The Federal Bureau of Investigation (FBI) and the Cybersecurity and Infrastructure Security Agency (CISA) issued a Public Service Announcement (PSA) to raise awareness of the potential threat posed by attempts to spread disinformation regarding the results of the 2020 elections. Foreign actors and cybercriminals could create new websites, change existing websites, and create or share corresponding social media content to spread false information in an attempt to discredit the electoral process and undermine confidence in U.S. democratic institutions, warns the PSA. 

State and local officials typically require several days to weeks to certify elections’ final results in order to ensure every legally cast vote is accurately counted. The increased use of mail-in ballots due to COVID-19 protocols could leave officials with incomplete results on election night. Foreign actors and cybercriminals could exploit the time required to certify and announce elections’ results by disseminating disinformation that includes reports of voter suppression, cyberattacks targeting election infrastructure, voter or ballot fraud, and other problems intended to convince the public of the elections’ illegitimacy, says the PSA. 

The FBI and CISA urge the American public to critically evaluate the sources of the information they consume and to seek out reliable and verified information from trusted sources, such as state and local election officials. The public should also be aware that if foreign actors or cyber criminals were able to successfully change an election-related website, the underlying data and internal systems would remain uncompromised.

Brandon Hoffman, Chief Information Security Officer at Netenrich, a San Jose, Calif.-based provider of IT, cloud, and cybersecurity operations and services, notes that it’s quite common for disinformation campaigns to pop up especially when there is an election of major importance.

"This is not just related to elections and political movements in America, but globally as the adversaries see opportunities to further their agenda. The reason these attacks persist in different variations is simply because they are effective. Something a little different this time is that the Chinese account network used GANs (Generative Adversarial Networks), an AI technique capable of fabricating faces in an attempt to elude detection," adds Hoffman. "Moving forward, we will continue to see more advance campaigns like this aimed at the 2020 elections and techniques that leverage automation to build more accounts and pages automatically. These pages will be used for propaganda or ideology dissemination. We will almost certainly see an attack of any voting equipment used and any mobile apps or websites that have anything to do with campaigns or hosting voter or voting information databases.”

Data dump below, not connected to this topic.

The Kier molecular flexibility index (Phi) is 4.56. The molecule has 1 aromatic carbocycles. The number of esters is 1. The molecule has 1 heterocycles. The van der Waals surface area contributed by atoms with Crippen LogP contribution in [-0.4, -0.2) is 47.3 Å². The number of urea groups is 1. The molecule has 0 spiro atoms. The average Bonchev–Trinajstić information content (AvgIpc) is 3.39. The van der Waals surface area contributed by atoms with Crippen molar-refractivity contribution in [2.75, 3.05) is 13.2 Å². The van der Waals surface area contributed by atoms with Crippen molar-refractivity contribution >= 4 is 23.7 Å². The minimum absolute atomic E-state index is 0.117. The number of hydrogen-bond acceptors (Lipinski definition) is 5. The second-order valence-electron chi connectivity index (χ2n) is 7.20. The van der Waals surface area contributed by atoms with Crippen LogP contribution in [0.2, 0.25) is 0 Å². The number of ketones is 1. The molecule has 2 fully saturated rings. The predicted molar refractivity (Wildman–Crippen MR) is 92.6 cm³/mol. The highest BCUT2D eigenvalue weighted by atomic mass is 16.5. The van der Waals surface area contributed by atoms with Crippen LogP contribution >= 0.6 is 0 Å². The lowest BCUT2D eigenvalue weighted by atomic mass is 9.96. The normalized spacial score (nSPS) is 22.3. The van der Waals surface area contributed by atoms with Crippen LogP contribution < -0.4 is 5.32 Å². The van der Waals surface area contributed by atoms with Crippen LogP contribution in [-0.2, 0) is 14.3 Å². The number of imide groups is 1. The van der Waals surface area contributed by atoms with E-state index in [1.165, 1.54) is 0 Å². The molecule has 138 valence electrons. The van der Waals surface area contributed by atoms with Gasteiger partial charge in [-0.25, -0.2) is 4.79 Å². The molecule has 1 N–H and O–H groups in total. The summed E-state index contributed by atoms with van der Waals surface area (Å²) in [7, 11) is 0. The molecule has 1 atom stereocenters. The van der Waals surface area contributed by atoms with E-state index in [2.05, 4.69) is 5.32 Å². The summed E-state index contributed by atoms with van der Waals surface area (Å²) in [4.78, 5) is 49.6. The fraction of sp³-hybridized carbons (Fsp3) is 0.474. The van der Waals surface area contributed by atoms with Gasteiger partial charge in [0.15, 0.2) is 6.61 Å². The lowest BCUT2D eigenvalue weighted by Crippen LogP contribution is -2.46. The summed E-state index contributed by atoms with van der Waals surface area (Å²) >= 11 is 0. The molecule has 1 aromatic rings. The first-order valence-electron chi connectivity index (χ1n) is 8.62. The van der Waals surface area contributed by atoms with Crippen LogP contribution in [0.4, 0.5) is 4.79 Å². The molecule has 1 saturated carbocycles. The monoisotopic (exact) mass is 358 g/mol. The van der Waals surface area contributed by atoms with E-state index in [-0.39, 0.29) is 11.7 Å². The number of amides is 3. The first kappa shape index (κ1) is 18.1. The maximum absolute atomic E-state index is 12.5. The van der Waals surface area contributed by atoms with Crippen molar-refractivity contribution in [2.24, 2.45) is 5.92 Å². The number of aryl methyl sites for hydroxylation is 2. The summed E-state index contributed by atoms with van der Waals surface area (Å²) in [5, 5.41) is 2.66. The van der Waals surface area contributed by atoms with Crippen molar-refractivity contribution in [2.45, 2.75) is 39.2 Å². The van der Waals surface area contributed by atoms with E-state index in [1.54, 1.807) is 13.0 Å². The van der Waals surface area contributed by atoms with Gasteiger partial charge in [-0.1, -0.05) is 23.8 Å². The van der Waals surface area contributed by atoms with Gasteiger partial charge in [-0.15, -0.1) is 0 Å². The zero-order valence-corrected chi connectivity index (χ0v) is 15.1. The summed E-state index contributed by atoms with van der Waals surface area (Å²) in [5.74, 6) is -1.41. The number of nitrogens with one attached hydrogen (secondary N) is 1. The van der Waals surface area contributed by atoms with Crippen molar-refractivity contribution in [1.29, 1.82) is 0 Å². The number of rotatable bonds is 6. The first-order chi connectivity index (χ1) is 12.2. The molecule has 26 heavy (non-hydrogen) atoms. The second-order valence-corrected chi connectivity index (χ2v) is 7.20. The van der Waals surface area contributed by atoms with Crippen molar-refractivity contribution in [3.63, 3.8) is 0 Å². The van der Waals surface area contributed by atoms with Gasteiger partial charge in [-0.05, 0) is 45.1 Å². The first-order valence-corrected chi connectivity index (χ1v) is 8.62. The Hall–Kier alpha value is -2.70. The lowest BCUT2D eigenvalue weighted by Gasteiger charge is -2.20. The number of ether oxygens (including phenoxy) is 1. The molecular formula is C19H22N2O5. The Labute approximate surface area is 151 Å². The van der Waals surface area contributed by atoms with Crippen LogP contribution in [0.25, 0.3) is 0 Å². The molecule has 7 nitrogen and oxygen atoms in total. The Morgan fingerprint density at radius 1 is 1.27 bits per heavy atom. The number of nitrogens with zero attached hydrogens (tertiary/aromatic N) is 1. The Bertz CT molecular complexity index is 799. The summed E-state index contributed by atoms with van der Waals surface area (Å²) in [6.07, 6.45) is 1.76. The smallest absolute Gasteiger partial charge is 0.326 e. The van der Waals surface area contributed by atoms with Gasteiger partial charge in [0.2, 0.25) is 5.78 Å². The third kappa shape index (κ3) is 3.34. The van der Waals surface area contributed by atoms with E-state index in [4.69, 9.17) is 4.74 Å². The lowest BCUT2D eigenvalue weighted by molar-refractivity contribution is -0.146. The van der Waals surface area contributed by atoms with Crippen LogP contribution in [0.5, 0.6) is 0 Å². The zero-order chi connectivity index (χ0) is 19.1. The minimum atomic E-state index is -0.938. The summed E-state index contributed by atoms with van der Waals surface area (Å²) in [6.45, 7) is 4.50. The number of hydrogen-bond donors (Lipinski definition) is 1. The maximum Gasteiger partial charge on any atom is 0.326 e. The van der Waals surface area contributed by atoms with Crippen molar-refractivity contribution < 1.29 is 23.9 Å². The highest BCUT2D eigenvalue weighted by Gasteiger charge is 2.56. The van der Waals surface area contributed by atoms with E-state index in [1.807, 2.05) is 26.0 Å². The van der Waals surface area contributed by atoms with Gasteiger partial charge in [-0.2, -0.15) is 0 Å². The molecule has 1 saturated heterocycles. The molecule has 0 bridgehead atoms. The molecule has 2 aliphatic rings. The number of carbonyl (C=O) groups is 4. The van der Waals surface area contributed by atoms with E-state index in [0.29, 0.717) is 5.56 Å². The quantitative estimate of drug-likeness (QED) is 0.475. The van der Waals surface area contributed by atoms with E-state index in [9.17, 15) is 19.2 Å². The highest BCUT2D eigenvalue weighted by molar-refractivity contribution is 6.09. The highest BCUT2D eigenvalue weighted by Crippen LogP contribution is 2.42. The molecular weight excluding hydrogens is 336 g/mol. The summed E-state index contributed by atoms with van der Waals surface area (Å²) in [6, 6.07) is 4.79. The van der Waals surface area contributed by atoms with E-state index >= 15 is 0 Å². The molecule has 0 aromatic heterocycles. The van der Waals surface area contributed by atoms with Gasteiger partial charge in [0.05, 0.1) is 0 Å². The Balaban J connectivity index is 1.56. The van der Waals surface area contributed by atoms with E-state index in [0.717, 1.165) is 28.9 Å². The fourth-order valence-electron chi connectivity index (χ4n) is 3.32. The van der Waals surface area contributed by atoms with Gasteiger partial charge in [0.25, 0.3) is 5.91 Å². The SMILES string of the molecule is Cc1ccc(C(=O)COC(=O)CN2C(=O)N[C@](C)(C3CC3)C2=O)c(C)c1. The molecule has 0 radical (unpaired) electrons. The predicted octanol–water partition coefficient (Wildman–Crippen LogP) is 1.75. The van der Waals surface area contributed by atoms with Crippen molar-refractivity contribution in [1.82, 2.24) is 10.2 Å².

Recommendations provided by the PSA include:

  • Seek out information from trustworthy sources, such as state and local election officials; verify who produced the content; and consider their intent.
  • Verify through multiple reliable sources any reports about problems in voting or election results, and consider searching for other reliable sources before sharing such information via social media or other avenues.
  • For information about final election results, rely on state and local government election officials.
  • Report potential election crimes—such as disinformation about the manner, time, or place of voting—to the FBI.
  • If appropriate, make use of in-platform tools offered by social media companies for reporting suspicious posts that appear to be spreading false or inconsistent information about election-related problems or results.